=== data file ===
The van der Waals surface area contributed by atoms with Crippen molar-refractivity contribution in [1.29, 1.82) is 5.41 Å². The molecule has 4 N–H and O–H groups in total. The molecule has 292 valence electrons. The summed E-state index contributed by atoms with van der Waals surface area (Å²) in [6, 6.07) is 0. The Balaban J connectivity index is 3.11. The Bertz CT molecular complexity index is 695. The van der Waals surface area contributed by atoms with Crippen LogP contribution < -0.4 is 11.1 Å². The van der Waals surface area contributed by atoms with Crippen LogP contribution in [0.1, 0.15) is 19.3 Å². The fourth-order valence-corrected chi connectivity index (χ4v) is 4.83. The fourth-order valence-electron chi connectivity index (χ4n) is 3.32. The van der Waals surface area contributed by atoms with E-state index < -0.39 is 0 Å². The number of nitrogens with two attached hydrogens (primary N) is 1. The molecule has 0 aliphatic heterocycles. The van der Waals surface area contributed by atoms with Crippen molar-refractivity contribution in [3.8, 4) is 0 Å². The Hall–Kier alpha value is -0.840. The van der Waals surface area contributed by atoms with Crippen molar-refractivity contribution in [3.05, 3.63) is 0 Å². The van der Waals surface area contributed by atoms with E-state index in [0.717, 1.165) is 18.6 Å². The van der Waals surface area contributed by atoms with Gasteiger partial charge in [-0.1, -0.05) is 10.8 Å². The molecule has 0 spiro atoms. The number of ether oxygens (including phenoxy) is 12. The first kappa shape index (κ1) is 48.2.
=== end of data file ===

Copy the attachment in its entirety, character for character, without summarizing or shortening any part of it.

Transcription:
The van der Waals surface area contributed by atoms with Crippen molar-refractivity contribution in [1.29, 1.82) is 5.41 Å². The molecule has 4 N–H and O–H groups in total. The molecule has 292 valence electrons. The summed E-state index contributed by atoms with van der Waals surface area (Å²) in [6, 6.07) is 0. The Balaban J connectivity index is 3.11. The Bertz CT molecular complexity index is 695. The van der Waals surface area contributed by atoms with Crippen LogP contribution < -0.4 is 11.1 Å². The van der Waals surface area contributed by atoms with Crippen LogP contribution in [0.1, 0.15) is 19.3 Å². The fourth-order valence-corrected chi connectivity index (χ4v) is 4.83. The fourth-order valence-electron chi connectivity index (χ4n) is 3.32. The van der Waals surface area contributed by atoms with E-state index < -0.39 is 0 Å². The number of nitrogens with two attached hydrogens (primary N) is 1. The molecule has 0 aliphatic heterocycles. The van der Waals surface area contributed by atoms with Crippen molar-refractivity contribution in [3.8, 4) is 0 Å². The Hall–Kier alpha value is -0.840. The van der Waals surface area contributed by atoms with Crippen molar-refractivity contribution in [3.05, 3.63) is 0 Å². The van der Waals surface area contributed by atoms with E-state index in [0.717, 1.165) is 18.6 Å². The van der Waals surface area contributed by atoms with Gasteiger partial charge in [-0.1, -0.05) is 10.8 Å². The molecule has 0 spiro atoms. The number of ether oxygens (including phenoxy) is 12. The first kappa shape index (κ1) is 48.2.